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Driving interface based on tactile sensors for electric wheelchairs or trolleys.

Trujillo-León A, Vidal-Verdú F - Sensors (Basel) (2014)

Bottom Line: When the user interacts with the handle of the chair or trolley, he or she exerts a pressure pattern that depends on the intention to accelerate, brake or turn to the left or right.These signals are equivalent to those provided by a joystick.This proposal aims to help disabled people and their attendees and prolong the personal autonomy in a context of aging populations.

View Article: PubMed Central - PubMed

Affiliation: Department of Electronics, University of Málaga, Málaga 29071, Spain. atrujilloleon@uma.es.

ABSTRACT
This paper introduces a novel device based on a tactile interface to replace the attendant joystick in electric wheelchairs. It can also be used in other vehicles such as shopping trolleys. Its use allows intuitive driving that requires little or no training, so its usability is high. This is achieved by a tactile sensor located on the handlebar of the chair or trolley and the processing of the information provided by it. When the user interacts with the handle of the chair or trolley, he or she exerts a pressure pattern that depends on the intention to accelerate, brake or turn to the left or right. The electronics within the device then perform the signal conditioning and processing of the information received, identifying the intention of the user on the basis of this pattern using an algorithm, and translating it into control signals for the control module of the wheelchair. These signals are equivalent to those provided by a joystick. This proposal aims to help disabled people and their attendees and prolong the personal autonomy in a context of aging populations.

No MeSH data available.


Control electronics scheme.
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f5-sensors-14-02644: Control electronics scheme.

Mentions: Figure 5 shows the schematic of the control electronics. The rows of the matrix are connected to analog switches (ADG734, Analog Devices, Norwood, MA, USA) and the columns to transimpedance amplifiers (based on LMV324 operational amplifiers, Texas Instruments, Dallas, TX, USA). A microcontroller (PIC18F4680) scans the array by closing the switches sequentially through general purpose I/O ports. The addressed row is grounded while the other rows remain connected to a reference voltage (Vref). This is also the voltage at the non-inverting input of the amplifiers. In this way parasitic resistive paths are short circuited and crosstalk is canceled. The output voltage of the transimpedance amplifiers provides the force exerted on the tactels of the selected row. This voltage is digitalized by the analog-to-digital converter of the microcontroller and the force map is stored.


Driving interface based on tactile sensors for electric wheelchairs or trolleys.

Trujillo-León A, Vidal-Verdú F - Sensors (Basel) (2014)

Control electronics scheme.
© Copyright Policy
Related In: Results  -  Collection

License
Show All Figures
getmorefigures.php?uid=PMC3958251&req=5

f5-sensors-14-02644: Control electronics scheme.
Mentions: Figure 5 shows the schematic of the control electronics. The rows of the matrix are connected to analog switches (ADG734, Analog Devices, Norwood, MA, USA) and the columns to transimpedance amplifiers (based on LMV324 operational amplifiers, Texas Instruments, Dallas, TX, USA). A microcontroller (PIC18F4680) scans the array by closing the switches sequentially through general purpose I/O ports. The addressed row is grounded while the other rows remain connected to a reference voltage (Vref). This is also the voltage at the non-inverting input of the amplifiers. In this way parasitic resistive paths are short circuited and crosstalk is canceled. The output voltage of the transimpedance amplifiers provides the force exerted on the tactels of the selected row. This voltage is digitalized by the analog-to-digital converter of the microcontroller and the force map is stored.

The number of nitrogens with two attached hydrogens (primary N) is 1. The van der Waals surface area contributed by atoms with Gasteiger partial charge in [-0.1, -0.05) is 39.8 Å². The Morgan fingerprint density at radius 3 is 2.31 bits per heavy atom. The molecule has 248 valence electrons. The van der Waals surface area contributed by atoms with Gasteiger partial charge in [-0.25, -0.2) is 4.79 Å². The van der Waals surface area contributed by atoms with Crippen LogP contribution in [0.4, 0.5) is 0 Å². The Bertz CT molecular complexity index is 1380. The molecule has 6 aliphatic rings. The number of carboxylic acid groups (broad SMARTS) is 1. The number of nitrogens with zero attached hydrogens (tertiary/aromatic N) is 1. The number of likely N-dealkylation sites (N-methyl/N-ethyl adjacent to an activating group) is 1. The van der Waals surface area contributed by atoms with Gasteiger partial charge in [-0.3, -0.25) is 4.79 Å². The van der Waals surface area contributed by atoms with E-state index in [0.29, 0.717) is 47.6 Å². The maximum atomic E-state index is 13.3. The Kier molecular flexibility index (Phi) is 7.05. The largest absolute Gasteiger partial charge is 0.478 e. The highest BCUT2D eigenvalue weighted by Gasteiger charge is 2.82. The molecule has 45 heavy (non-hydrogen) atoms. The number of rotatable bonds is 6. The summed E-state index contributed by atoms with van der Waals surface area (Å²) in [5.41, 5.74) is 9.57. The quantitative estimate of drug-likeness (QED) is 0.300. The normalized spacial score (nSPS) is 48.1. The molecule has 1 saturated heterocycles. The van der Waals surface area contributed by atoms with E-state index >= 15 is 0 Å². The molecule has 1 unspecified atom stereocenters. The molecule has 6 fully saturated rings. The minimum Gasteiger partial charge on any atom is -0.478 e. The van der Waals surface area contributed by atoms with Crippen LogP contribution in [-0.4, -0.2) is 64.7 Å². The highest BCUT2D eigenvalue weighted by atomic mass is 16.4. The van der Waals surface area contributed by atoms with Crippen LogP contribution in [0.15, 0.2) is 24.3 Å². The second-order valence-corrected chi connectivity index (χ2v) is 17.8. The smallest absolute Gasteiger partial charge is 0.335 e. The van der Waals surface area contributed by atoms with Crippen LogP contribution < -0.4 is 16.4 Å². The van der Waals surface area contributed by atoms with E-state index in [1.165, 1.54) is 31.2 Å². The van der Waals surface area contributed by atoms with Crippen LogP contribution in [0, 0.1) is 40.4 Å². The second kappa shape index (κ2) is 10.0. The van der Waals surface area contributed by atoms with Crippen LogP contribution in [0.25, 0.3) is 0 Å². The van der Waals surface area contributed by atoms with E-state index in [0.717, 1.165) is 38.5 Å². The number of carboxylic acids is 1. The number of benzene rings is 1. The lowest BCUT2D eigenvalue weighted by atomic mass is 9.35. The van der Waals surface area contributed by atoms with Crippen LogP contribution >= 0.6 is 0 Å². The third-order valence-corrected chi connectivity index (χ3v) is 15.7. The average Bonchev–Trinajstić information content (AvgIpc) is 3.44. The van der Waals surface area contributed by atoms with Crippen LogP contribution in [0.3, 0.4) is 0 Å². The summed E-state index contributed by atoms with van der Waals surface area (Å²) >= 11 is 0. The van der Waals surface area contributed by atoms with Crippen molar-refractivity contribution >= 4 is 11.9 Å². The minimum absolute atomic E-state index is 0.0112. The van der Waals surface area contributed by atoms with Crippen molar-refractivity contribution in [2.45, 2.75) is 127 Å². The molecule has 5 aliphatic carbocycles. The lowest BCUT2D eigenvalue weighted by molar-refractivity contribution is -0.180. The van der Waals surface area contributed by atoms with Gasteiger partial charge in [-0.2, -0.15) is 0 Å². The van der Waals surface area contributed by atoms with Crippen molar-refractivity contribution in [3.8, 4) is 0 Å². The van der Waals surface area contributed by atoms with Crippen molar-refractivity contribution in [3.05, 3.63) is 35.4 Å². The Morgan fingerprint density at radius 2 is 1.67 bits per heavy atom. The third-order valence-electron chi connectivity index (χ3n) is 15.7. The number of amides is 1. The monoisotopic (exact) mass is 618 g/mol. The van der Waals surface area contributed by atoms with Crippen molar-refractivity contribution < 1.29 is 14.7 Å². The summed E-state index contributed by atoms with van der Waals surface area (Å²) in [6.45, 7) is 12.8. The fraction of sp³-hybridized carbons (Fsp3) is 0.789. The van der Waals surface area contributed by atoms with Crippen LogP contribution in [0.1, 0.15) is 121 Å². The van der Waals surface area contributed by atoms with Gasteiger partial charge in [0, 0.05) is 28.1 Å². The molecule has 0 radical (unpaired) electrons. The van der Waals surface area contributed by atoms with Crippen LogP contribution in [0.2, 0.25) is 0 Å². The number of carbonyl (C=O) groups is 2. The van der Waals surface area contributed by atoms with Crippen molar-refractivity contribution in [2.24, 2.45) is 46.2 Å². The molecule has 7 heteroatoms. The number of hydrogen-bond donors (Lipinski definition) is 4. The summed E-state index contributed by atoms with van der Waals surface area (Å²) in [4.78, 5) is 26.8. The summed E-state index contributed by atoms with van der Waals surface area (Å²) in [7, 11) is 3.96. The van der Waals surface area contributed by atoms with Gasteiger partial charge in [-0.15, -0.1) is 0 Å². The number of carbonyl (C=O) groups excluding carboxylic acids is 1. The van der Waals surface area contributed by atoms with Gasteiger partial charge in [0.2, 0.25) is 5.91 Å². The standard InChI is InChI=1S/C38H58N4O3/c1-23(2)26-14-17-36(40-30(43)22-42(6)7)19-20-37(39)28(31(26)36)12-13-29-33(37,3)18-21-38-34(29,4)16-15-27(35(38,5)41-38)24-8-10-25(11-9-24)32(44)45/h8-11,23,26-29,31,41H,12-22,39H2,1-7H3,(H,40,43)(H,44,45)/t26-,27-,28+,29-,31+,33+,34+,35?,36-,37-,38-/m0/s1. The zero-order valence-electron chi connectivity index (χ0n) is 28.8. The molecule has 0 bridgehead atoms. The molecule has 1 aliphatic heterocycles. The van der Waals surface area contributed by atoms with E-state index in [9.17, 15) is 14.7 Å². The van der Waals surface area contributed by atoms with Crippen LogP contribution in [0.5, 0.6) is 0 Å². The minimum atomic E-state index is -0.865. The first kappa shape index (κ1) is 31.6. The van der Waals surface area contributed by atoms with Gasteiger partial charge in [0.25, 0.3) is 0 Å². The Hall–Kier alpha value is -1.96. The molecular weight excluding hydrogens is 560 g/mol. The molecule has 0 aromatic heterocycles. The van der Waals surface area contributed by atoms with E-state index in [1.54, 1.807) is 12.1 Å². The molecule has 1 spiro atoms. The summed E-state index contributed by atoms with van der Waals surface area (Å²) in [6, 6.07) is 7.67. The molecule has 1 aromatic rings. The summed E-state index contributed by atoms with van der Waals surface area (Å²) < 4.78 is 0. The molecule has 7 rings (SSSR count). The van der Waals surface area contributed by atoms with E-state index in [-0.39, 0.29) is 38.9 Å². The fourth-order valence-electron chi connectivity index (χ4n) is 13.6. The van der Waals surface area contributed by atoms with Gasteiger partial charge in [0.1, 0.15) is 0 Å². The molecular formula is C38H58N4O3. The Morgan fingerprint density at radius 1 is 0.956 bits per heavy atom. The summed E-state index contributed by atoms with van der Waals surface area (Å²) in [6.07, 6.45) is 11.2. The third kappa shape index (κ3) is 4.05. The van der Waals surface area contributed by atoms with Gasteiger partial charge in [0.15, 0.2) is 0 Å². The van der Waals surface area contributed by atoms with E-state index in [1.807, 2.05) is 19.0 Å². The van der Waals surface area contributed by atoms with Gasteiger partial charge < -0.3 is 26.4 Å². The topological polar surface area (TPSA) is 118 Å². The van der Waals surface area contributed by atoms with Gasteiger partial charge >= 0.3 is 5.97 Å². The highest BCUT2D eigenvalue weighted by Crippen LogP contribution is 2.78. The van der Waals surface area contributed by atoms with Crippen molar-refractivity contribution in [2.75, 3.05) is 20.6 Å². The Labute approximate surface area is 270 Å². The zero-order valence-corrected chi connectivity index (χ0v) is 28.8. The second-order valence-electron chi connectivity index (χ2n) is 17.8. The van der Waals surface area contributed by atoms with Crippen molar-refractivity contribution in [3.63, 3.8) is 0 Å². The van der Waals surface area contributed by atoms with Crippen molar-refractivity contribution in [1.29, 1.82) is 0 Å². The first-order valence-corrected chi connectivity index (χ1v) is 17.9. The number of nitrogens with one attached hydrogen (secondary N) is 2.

Bottom Line: When the user interacts with the handle of the chair or trolley, he or she exerts a pressure pattern that depends on the intention to accelerate, brake or turn to the left or right.These signals are equivalent to those provided by a joystick.This proposal aims to help disabled people and their attendees and prolong the personal autonomy in a context of aging populations.

View Article: PubMed Central - PubMed

Affiliation: Department of Electronics, University of Málaga, Málaga 29071, Spain. atrujilloleon@uma.es.

ABSTRACT
This paper introduces a novel device based on a tactile interface to replace the attendant joystick in electric wheelchairs. It can also be used in other vehicles such as shopping trolleys. Its use allows intuitive driving that requires little or no training, so its usability is high. This is achieved by a tactile sensor located on the handlebar of the chair or trolley and the processing of the information provided by it. When the user interacts with the handle of the chair or trolley, he or she exerts a pressure pattern that depends on the intention to accelerate, brake or turn to the left or right. The electronics within the device then perform the signal conditioning and processing of the information received, identifying the intention of the user on the basis of this pattern using an algorithm, and translating it into control signals for the control module of the wheelchair. These signals are equivalent to those provided by a joystick. This proposal aims to help disabled people and their attendees and prolong the personal autonomy in a context of aging populations.

No MeSH data available.